Slipping the digital services net

18 December 2014

Small businesses that trade below the VAT-registration threshold in the UK may need to consider their options under the new supply of digital services rules that take effect on 1 January 2015.

Since I last wrote about the supply of digital services, there have been some developments, as traders, their advisors and HMRC try to make the new rules workable. One perceived pitfall in the original rules was that businesses that were not required to register for VAT in the UK, as they fell below the UK’s comparatively high VAT registration threshold, would be forced to register for VAT in the UK in order to take advantage of the Mini-One Stop Shop (MOSS) facility. Using MOSS means that traders who do business with consumers in other EU countries, which may have much lower registration thresholds than the UK, do not need to register separately for VAT in each those countries. For that reason MOSS is attractive administratively.

However, MOSS is less attractive if it forces a UK trader to have to charge VAT on its supplies, which, if made to a UK consumer, would cause a 20% hike in price, a significant erosion in profits, or some combination of the two. HMRC helpfully suggested that such traders could do something that it’s tried to eliminate for the last 40 years and split their trades. A trader can now register for VAT in respect of its digital service supplies in the EU and keep its UK turnover free from VAT until such time as that UK turnover exceeds the UK VAT threshold. Details of this can be found in Revenue & Customs Brief 46 (2014) here .

Also included within the Brief is a short table of what HMRC considers to be digital services. This has highlighted the requirement that, in order to qualify as digital, services need to be delivered automatically with minimal human intervention. Some commentators have suggested that the sales routines adopted by businesses could be changed to increase the level of human involvement, which might then take the services supplied outside of the digital definition. Whilst automation might be an essential for larger businesses, it may be possible for small businesses with relatively low volumes of overseas sales to make these sales less automated and avoid any involvement with the new rules. However each business will need to look at its supplies and processes in order see if this approach is viable. This may only be a short-term solution, as businesses with growth ambitions may exceed the registration thresholds and, eventually, it’s likely that VAT on all services provided to consumers will need to be accounted for in the country of consumption.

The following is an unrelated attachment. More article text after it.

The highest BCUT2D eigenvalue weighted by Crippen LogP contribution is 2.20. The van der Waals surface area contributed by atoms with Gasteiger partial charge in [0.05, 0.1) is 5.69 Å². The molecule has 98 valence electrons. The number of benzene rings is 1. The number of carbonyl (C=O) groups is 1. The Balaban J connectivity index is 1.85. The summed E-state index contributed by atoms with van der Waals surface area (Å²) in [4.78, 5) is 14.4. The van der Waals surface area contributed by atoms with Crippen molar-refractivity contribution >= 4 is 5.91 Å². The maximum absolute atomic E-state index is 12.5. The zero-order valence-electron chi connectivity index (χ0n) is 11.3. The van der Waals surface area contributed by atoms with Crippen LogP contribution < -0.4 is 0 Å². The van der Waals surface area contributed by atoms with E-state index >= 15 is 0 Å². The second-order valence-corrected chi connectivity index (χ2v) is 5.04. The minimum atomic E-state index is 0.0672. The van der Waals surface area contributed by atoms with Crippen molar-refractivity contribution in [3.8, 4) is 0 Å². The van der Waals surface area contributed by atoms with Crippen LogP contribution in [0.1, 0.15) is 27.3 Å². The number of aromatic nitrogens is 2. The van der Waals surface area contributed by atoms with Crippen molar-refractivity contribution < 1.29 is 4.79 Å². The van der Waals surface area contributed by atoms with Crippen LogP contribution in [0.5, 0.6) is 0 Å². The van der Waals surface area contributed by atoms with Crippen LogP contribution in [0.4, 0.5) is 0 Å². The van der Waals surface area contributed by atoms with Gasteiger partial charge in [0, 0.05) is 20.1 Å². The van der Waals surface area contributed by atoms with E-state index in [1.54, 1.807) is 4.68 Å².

If there are any issues with regard to the supply of digital services and VAT that you would like to discuss, please contact John Sheehan from our Letchworth office or a VAT adviser at your nearest location.  Alternatively, you can complete our online contact form.